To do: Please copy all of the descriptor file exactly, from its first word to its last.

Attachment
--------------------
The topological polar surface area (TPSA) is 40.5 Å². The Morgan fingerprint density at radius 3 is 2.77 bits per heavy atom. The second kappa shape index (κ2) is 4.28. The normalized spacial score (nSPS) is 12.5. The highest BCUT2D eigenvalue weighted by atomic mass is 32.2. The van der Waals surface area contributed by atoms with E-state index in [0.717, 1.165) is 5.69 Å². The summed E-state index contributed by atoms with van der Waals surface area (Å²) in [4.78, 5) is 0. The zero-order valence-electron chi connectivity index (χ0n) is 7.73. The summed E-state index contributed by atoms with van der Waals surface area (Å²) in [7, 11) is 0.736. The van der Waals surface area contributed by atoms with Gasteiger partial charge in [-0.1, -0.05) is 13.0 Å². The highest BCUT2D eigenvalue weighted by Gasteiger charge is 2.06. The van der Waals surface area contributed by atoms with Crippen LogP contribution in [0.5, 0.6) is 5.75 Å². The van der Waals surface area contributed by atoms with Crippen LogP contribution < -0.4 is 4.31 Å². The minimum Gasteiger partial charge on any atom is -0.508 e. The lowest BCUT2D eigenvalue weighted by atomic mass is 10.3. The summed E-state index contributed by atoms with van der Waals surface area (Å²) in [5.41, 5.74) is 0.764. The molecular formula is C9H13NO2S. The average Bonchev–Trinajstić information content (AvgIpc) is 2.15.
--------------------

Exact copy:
The topological polar surface area (TPSA) is 40.5 Å². The Morgan fingerprint density at radius 3 is 2.77 bits per heavy atom. The second kappa shape index (κ2) is 4.28. The normalized spacial score (nSPS) is 12.5. The highest BCUT2D eigenvalue weighted by atomic mass is 32.2. The van der Waals surface area contributed by atoms with E-state index in [0.717, 1.165) is 5.69 Å². The summed E-state index contributed by atoms with van der Waals surface area (Å²) in [4.78, 5) is 0. The zero-order valence-electron chi connectivity index (χ0n) is 7.73. The summed E-state index contributed by atoms with van der Waals surface area (Å²) in [7, 11) is 0.736. The van der Waals surface area contributed by atoms with Gasteiger partial charge in [-0.1, -0.05) is 13.0 Å². The highest BCUT2D eigenvalue weighted by Gasteiger charge is 2.06. The van der Waals surface area contributed by atoms with Crippen LogP contribution in [0.5, 0.6) is 5.75 Å². The van der Waals surface area contributed by atoms with Crippen LogP contribution < -0.4 is 4.31 Å². The minimum Gasteiger partial charge on any atom is -0.508 e. The lowest BCUT2D eigenvalue weighted by atomic mass is 10.3. The summed E-state index contributed by atoms with van der Waals surface area (Å²) in [5.41, 5.74) is 0.764. The molecular formula is C9H13NO2S. The average Bonchev–Trinajstić information content (AvgIpc) is 2.15.